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Best and Worst Mid-Year Performance Review Comments

Posted by: Jena McGregor on July 23, 2009

A few weeks ago, we put together a special report on mid-year performance reviews: Why they matter more in a recession, why performance reviews don’t work, and advice from an HR superstar on giving a review in tough times.

At the time, we asked our followers on Twitter to tell us about the most memorable comments given during past performance reviews. Here’s a sampling of their responses. (Leave your best one in the comment box below.)

—“Your weaknesses are just overuse of your strengths. You need to work on ‘modulation.’ “

—“TX govt employee scolded for wearing white [panty]hose cuz ‘they make your legs look fat.’ Boss resigned during sexual harassment inv”

—“boss once pointed out that I took out both days of Rosh Hashanah but he didn’t think I was that religious… in a review…”

—“Bossman: How do you justify all that time spent in Social Media? Me sez: The same way you rationalize golf games with clients.”

—“boss overpraises my excellence, touts me as top example of great worker; then excitedly gives me $2500 raise.”

—” ‘You’d be 1 of my best engineers if you were 6’ tall w/black hair & a wart on ur nose.’ (Petite blond didn’t work.)”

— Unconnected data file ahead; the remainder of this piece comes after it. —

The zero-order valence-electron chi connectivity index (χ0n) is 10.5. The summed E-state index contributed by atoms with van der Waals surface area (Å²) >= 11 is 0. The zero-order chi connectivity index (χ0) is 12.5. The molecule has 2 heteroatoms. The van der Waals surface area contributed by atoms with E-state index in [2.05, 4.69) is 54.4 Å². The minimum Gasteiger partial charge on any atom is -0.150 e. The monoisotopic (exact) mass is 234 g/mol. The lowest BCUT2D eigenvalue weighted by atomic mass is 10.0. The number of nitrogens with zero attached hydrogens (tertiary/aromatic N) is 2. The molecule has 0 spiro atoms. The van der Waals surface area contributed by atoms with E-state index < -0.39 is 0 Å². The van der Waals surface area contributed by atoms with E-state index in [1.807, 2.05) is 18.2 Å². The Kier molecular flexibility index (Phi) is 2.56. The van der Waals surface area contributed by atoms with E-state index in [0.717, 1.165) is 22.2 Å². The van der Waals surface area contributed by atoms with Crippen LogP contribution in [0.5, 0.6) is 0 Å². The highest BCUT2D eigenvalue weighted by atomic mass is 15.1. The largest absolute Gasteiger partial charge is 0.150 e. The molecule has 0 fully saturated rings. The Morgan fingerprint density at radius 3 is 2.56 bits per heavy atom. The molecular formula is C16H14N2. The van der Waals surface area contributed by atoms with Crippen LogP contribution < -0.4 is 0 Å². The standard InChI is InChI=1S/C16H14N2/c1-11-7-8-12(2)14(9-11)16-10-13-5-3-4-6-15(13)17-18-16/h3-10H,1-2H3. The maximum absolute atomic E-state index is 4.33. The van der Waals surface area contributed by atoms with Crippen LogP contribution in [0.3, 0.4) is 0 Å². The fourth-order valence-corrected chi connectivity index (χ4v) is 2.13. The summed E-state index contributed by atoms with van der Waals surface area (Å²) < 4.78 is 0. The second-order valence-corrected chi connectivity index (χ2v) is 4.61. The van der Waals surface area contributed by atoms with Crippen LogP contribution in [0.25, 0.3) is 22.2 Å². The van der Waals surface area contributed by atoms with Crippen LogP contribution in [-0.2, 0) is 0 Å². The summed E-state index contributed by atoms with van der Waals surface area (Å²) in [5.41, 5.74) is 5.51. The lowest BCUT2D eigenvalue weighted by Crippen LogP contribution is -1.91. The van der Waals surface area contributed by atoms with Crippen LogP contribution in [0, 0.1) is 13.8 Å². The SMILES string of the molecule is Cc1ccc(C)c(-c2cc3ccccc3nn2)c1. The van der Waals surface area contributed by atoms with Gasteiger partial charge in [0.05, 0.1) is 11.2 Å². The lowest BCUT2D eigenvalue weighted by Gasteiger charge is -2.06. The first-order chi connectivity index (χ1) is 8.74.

—“Even if there are no areas of improvement, we’ll have to come up with one. Just make it up.”

—” ‘Would you mind pouring me another drink?’ I was a young reporter - he was my alcoholic boss.”

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Reader Comments


July 24, 2009 11:23 AM

—“boss overpraises my excellence, touts me as top example of great worker; then excitedly gives me $2500 raise.”

Actually, that'd be a big deal for a mid year review in this economy!!

Thomas Huynh

July 24, 2009 11:19 PM

Beedi, I agree with you. It depends on the employee but there are some who have this sense of entitlement that is truly amazing. ("What, only $2500?") How often are employees grateful for their raises and bonuses. I'm not simply talking about the secretary at your office but also the top execs who work for financial companies who are so used to making their old wages that they assume they are entitled to some of the same, despite the value they and their industry add to society.

There wasn't a time when I don't personally thank those who made the decision to give me a bonus or a raise, even if I feel I deserve it. Having been born in a third world country, I never took these gifts for granted. I don't expect every employee who hasn't been in my shoes to share my appreciation (nor would it be realistic) but only that everyone realizes how truly lucky he or she is.

Thomas, founder


July 25, 2009 03:19 PM

These are the best and worst comments. Perhaps the comment about a $2500 raise was positive.


July 25, 2009 04:06 PM

My favorite wasn't a comment, but...

I was asked to write up a self appraisal and email it to my supervisor. I did so. My review just never seemed to happen. Eighteen months later, my supervisor rotated out of being my supervisor. A year after that, she retired. About that time, I finally received a return message from her. It was an Outlook return receipt, that said, "Message deleted unread."